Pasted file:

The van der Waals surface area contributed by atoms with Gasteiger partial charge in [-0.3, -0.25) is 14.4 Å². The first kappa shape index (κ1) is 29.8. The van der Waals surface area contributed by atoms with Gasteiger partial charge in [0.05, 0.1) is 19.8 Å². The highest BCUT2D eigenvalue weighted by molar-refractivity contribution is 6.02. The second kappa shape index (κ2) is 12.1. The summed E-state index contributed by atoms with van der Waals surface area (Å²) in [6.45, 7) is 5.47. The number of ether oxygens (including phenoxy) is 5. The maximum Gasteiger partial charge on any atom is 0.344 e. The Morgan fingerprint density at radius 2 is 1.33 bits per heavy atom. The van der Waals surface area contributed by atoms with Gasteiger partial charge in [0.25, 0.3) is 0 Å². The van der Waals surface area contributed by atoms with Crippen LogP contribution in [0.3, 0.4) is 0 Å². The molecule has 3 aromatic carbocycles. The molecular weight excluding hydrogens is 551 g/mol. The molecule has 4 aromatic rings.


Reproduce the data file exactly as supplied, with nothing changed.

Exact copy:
The van der Waals surface area contributed by atoms with Gasteiger partial charge in [-0.3, -0.25) is 14.4 Å². The first kappa shape index (κ1) is 29.8. The van der Waals surface area contributed by atoms with Gasteiger partial charge in [0.05, 0.1) is 19.8 Å². The highest BCUT2D eigenvalue weighted by molar-refractivity contribution is 6.02. The second kappa shape index (κ2) is 12.1. The summed E-state index contributed by atoms with van der Waals surface area (Å²) in [6.45, 7) is 5.47. The number of ether oxygens (including phenoxy) is 5. The maximum Gasteiger partial charge on any atom is 0.344 e. The Morgan fingerprint density at radius 2 is 1.33 bits per heavy atom. The van der Waals surface area contributed by atoms with Gasteiger partial charge in [0.25, 0.3) is 0 Å². The van der Waals surface area contributed by atoms with Crippen LogP contribution in [0.3, 0.4) is 0 Å². The molecule has 3 aromatic carbocycles. The molecular weight excluding hydrogens is 551 g/mol. The molecule has 4 aromatic rings.